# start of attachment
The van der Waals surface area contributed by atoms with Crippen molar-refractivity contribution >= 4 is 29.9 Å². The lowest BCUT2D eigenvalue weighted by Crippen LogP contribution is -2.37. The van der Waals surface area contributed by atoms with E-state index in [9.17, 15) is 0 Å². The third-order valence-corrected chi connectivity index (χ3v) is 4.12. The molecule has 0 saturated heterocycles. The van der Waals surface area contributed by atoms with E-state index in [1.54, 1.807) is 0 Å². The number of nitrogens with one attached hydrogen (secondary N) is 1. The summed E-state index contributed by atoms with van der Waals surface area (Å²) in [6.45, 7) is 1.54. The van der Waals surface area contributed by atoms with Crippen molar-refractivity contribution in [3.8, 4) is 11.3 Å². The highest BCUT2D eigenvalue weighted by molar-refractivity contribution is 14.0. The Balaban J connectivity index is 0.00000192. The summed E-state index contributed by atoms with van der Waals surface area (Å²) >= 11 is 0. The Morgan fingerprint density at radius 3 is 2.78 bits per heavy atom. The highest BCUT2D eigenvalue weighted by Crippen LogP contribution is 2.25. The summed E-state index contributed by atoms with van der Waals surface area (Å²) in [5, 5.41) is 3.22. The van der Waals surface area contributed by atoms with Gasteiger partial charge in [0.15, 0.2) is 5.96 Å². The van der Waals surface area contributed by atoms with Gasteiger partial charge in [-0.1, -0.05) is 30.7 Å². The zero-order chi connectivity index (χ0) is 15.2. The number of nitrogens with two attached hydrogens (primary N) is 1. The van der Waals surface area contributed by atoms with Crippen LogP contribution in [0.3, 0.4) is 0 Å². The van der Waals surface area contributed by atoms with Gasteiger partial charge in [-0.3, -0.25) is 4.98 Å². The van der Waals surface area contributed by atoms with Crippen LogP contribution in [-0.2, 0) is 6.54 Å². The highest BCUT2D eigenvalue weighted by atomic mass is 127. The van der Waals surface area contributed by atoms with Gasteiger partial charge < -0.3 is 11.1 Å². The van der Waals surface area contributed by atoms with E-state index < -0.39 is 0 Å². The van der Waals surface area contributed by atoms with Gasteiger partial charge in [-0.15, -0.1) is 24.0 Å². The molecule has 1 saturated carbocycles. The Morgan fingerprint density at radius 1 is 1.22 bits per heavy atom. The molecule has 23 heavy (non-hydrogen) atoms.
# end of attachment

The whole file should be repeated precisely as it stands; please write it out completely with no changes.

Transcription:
The van der Waals surface area contributed by atoms with Crippen molar-refractivity contribution >= 4 is 29.9 Å². The lowest BCUT2D eigenvalue weighted by Crippen LogP contribution is -2.37. The van der Waals surface area contributed by atoms with E-state index in [9.17, 15) is 0 Å². The third-order valence-corrected chi connectivity index (χ3v) is 4.12. The molecule has 0 saturated heterocycles. The van der Waals surface area contributed by atoms with E-state index in [1.54, 1.807) is 0 Å². The number of nitrogens with one attached hydrogen (secondary N) is 1. The summed E-state index contributed by atoms with van der Waals surface area (Å²) in [6.45, 7) is 1.54. The van der Waals surface area contributed by atoms with Crippen molar-refractivity contribution in [3.8, 4) is 11.3 Å². The highest BCUT2D eigenvalue weighted by molar-refractivity contribution is 14.0. The Balaban J connectivity index is 0.00000192. The summed E-state index contributed by atoms with van der Waals surface area (Å²) >= 11 is 0. The Morgan fingerprint density at radius 3 is 2.78 bits per heavy atom. The highest BCUT2D eigenvalue weighted by Crippen LogP contribution is 2.25. The summed E-state index contributed by atoms with van der Waals surface area (Å²) in [5, 5.41) is 3.22. The van der Waals surface area contributed by atoms with Gasteiger partial charge in [0.15, 0.2) is 5.96 Å². The van der Waals surface area contributed by atoms with Gasteiger partial charge in [-0.1, -0.05) is 30.7 Å². The zero-order chi connectivity index (χ0) is 15.2. The number of nitrogens with two attached hydrogens (primary N) is 1. The van der Waals surface area contributed by atoms with Crippen LogP contribution in [0.3, 0.4) is 0 Å². The van der Waals surface area contributed by atoms with Gasteiger partial charge in [-0.3, -0.25) is 4.98 Å². The van der Waals surface area contributed by atoms with Crippen LogP contribution in [-0.2, 0) is 6.54 Å². The highest BCUT2D eigenvalue weighted by atomic mass is 127. The van der Waals surface area contributed by atoms with Gasteiger partial charge < -0.3 is 11.1 Å². The van der Waals surface area contributed by atoms with E-state index < -0.39 is 0 Å². The van der Waals surface area contributed by atoms with Gasteiger partial charge in [-0.15, -0.1) is 24.0 Å². The molecule has 1 saturated carbocycles. The Morgan fingerprint density at radius 1 is 1.22 bits per heavy atom. The molecule has 23 heavy (non-hydrogen) atoms.